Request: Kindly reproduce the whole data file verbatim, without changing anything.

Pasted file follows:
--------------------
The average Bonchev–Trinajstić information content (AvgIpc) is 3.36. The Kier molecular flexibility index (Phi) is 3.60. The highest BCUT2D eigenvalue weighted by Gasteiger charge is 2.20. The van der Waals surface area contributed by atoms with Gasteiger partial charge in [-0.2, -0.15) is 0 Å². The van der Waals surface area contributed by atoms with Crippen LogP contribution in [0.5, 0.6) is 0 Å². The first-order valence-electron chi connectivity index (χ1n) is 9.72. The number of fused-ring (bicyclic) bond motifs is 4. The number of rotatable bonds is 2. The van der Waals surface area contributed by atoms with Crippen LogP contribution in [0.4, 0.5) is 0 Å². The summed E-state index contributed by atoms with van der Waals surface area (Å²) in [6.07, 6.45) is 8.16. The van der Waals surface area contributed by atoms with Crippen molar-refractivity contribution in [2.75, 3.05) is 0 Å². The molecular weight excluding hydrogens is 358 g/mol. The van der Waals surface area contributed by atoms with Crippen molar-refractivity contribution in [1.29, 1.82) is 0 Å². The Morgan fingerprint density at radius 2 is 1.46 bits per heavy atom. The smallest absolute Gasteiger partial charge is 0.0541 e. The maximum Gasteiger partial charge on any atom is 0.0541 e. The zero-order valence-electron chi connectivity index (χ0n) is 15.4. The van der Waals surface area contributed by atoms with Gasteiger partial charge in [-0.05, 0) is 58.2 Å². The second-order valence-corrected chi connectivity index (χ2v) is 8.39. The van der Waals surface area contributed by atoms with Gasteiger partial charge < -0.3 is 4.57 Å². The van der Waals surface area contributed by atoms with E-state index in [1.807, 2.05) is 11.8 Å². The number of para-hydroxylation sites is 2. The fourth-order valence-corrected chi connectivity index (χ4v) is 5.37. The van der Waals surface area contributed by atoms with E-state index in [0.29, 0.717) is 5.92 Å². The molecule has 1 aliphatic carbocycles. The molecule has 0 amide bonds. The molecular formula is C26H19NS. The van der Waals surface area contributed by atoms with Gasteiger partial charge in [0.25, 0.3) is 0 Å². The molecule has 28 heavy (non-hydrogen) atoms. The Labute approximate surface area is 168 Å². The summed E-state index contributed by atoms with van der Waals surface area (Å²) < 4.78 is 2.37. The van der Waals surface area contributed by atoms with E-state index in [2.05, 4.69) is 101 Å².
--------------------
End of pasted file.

The average Bonchev–Trinajstić information content (AvgIpc) is 3.36. The Kier molecular flexibility index (Phi) is 3.60. The highest BCUT2D eigenvalue weighted by Gasteiger charge is 2.20. The van der Waals surface area contributed by atoms with Gasteiger partial charge in [-0.2, -0.15) is 0 Å². The van der Waals surface area contributed by atoms with Crippen LogP contribution in [0.5, 0.6) is 0 Å². The first-order valence-electron chi connectivity index (χ1n) is 9.72. The number of fused-ring (bicyclic) bond motifs is 4. The number of rotatable bonds is 2. The van der Waals surface area contributed by atoms with Crippen LogP contribution in [0.4, 0.5) is 0 Å². The summed E-state index contributed by atoms with van der Waals surface area (Å²) in [6.07, 6.45) is 8.16. The van der Waals surface area contributed by atoms with Crippen molar-refractivity contribution in [2.75, 3.05) is 0 Å². The molecular weight excluding hydrogens is 358 g/mol. The van der Waals surface area contributed by atoms with Crippen molar-refractivity contribution in [1.29, 1.82) is 0 Å². The Morgan fingerprint density at radius 2 is 1.46 bits per heavy atom. The smallest absolute Gasteiger partial charge is 0.0541 e. The maximum Gasteiger partial charge on any atom is 0.0541 e. The zero-order valence-electron chi connectivity index (χ0n) is 15.4. The van der Waals surface area contributed by atoms with Gasteiger partial charge in [-0.05, 0) is 58.2 Å². The second-order valence-corrected chi connectivity index (χ2v) is 8.39. The van der Waals surface area contributed by atoms with Gasteiger partial charge < -0.3 is 4.57 Å². The van der Waals surface area contributed by atoms with E-state index in [1.807, 2.05) is 11.8 Å². The number of para-hydroxylation sites is 2. The fourth-order valence-corrected chi connectivity index (χ4v) is 5.37. The van der Waals surface area contributed by atoms with E-state index in [0.29, 0.717) is 5.92 Å². The molecule has 1 aliphatic carbocycles. The molecule has 0 amide bonds. The molecular formula is C26H19NS. The van der Waals surface area contributed by atoms with Gasteiger partial charge in [0.25, 0.3) is 0 Å². The molecule has 28 heavy (non-hydrogen) atoms. The Labute approximate surface area is 168 Å². The summed E-state index contributed by atoms with van der Waals surface area (Å²) < 4.78 is 2.37. The van der Waals surface area contributed by atoms with E-state index in [2.05, 4.69) is 101 Å².